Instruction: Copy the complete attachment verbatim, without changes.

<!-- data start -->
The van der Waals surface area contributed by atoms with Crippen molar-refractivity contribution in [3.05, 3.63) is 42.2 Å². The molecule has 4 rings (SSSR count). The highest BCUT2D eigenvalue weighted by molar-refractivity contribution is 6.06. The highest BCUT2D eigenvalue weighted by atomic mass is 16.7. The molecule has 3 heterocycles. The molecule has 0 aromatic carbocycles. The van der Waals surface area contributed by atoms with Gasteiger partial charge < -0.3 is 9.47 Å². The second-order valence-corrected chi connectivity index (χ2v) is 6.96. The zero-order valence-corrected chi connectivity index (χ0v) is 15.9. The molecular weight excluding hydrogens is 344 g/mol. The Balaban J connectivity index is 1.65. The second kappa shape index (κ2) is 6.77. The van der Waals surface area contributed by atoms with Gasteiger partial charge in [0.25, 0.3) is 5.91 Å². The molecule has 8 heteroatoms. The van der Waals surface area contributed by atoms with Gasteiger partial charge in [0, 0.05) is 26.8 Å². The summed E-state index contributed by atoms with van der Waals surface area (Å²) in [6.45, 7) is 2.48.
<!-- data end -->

The van der Waals surface area contributed by atoms with Crippen molar-refractivity contribution in [3.05, 3.63) is 42.2 Å². The molecule has 4 rings (SSSR count). The highest BCUT2D eigenvalue weighted by molar-refractivity contribution is 6.06. The highest BCUT2D eigenvalue weighted by atomic mass is 16.7. The molecule has 3 heterocycles. The molecule has 0 aromatic carbocycles. The van der Waals surface area contributed by atoms with Gasteiger partial charge < -0.3 is 9.47 Å². The second-order valence-corrected chi connectivity index (χ2v) is 6.96. The zero-order valence-corrected chi connectivity index (χ0v) is 15.9. The molecular weight excluding hydrogens is 344 g/mol. The Balaban J connectivity index is 1.65. The second kappa shape index (κ2) is 6.77. The van der Waals surface area contributed by atoms with Gasteiger partial charge in [0.25, 0.3) is 5.91 Å². The molecule has 8 heteroatoms. The van der Waals surface area contributed by atoms with Gasteiger partial charge in [0, 0.05) is 26.8 Å². The summed E-state index contributed by atoms with van der Waals surface area (Å²) in [6.45, 7) is 2.48.